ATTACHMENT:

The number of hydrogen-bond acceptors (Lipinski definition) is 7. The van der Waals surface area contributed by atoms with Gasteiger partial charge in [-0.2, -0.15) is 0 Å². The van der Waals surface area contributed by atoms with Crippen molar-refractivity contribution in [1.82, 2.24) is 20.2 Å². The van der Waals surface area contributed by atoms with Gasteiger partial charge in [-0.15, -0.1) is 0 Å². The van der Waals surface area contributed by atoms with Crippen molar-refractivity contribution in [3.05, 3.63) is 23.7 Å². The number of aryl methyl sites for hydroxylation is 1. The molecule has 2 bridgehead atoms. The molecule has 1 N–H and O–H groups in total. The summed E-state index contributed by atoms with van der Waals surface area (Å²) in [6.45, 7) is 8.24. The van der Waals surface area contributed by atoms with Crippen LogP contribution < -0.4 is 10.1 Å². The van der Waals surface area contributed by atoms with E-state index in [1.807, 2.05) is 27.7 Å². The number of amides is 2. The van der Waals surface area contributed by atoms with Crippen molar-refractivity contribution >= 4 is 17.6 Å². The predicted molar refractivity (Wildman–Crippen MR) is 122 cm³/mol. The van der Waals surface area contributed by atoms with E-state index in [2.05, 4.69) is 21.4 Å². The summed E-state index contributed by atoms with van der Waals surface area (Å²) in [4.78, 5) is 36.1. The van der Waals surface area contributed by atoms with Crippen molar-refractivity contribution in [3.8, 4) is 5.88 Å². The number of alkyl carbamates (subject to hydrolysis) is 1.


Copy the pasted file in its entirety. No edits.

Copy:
The number of hydrogen-bond acceptors (Lipinski definition) is 7. The van der Waals surface area contributed by atoms with Gasteiger partial charge in [-0.2, -0.15) is 0 Å². The van der Waals surface area contributed by atoms with Crippen molar-refractivity contribution in [1.82, 2.24) is 20.2 Å². The van der Waals surface area contributed by atoms with Gasteiger partial charge in [-0.15, -0.1) is 0 Å². The van der Waals surface area contributed by atoms with Crippen molar-refractivity contribution in [3.05, 3.63) is 23.7 Å². The number of aryl methyl sites for hydroxylation is 1. The molecule has 2 bridgehead atoms. The molecule has 1 N–H and O–H groups in total. The summed E-state index contributed by atoms with van der Waals surface area (Å²) in [6.45, 7) is 8.24. The van der Waals surface area contributed by atoms with Crippen LogP contribution < -0.4 is 10.1 Å². The van der Waals surface area contributed by atoms with E-state index in [1.807, 2.05) is 27.7 Å². The number of amides is 2. The van der Waals surface area contributed by atoms with Crippen molar-refractivity contribution >= 4 is 17.6 Å². The predicted molar refractivity (Wildman–Crippen MR) is 122 cm³/mol. The van der Waals surface area contributed by atoms with E-state index in [2.05, 4.69) is 21.4 Å². The summed E-state index contributed by atoms with van der Waals surface area (Å²) in [4.78, 5) is 36.1. The van der Waals surface area contributed by atoms with Crippen molar-refractivity contribution in [3.8, 4) is 5.88 Å². The number of alkyl carbamates (subject to hydrolysis) is 1.